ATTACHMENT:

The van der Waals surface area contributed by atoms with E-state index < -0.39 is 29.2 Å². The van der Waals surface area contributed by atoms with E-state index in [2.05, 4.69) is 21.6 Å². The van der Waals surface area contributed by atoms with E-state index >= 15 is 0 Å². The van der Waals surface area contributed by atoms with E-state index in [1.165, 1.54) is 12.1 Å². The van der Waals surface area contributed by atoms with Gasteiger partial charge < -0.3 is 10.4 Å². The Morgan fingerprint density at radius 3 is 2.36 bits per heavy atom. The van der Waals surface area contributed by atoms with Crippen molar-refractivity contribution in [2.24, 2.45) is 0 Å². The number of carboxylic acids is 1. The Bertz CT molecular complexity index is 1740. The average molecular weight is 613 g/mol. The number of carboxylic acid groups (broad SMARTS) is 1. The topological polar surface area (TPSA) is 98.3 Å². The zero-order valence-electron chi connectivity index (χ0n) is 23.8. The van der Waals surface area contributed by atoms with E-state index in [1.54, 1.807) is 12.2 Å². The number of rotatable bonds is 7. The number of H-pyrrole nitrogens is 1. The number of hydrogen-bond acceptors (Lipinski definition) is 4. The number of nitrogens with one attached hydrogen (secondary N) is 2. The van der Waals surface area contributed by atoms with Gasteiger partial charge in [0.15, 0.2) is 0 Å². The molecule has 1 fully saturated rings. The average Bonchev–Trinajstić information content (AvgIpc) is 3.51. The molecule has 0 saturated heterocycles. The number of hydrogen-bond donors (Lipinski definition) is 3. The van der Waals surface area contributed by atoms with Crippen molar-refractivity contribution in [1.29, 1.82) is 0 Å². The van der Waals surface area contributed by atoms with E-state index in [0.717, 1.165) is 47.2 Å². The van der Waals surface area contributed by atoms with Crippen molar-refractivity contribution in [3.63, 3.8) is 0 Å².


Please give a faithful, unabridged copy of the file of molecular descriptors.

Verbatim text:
The van der Waals surface area contributed by atoms with E-state index < -0.39 is 29.2 Å². The van der Waals surface area contributed by atoms with E-state index in [2.05, 4.69) is 21.6 Å². The van der Waals surface area contributed by atoms with E-state index >= 15 is 0 Å². The van der Waals surface area contributed by atoms with E-state index in [1.165, 1.54) is 12.1 Å². The van der Waals surface area contributed by atoms with Gasteiger partial charge < -0.3 is 10.4 Å². The Morgan fingerprint density at radius 3 is 2.36 bits per heavy atom. The van der Waals surface area contributed by atoms with Crippen molar-refractivity contribution in [2.24, 2.45) is 0 Å². The number of carboxylic acids is 1. The Bertz CT molecular complexity index is 1740. The average molecular weight is 613 g/mol. The number of carboxylic acid groups (broad SMARTS) is 1. The topological polar surface area (TPSA) is 98.3 Å². The zero-order valence-electron chi connectivity index (χ0n) is 23.8. The van der Waals surface area contributed by atoms with E-state index in [1.54, 1.807) is 12.2 Å². The number of rotatable bonds is 7. The number of H-pyrrole nitrogens is 1. The number of hydrogen-bond acceptors (Lipinski definition) is 4. The number of nitrogens with one attached hydrogen (secondary N) is 2. The van der Waals surface area contributed by atoms with Gasteiger partial charge in [0.15, 0.2) is 0 Å². The molecule has 1 fully saturated rings. The average Bonchev–Trinajstić information content (AvgIpc) is 3.51. The molecule has 0 saturated heterocycles. The number of hydrogen-bond donors (Lipinski definition) is 3. The van der Waals surface area contributed by atoms with Crippen molar-refractivity contribution in [1.29, 1.82) is 0 Å². The van der Waals surface area contributed by atoms with E-state index in [0.717, 1.165) is 47.2 Å². The van der Waals surface area contributed by atoms with Crippen molar-refractivity contribution in [3.63, 3.8) is 0 Å².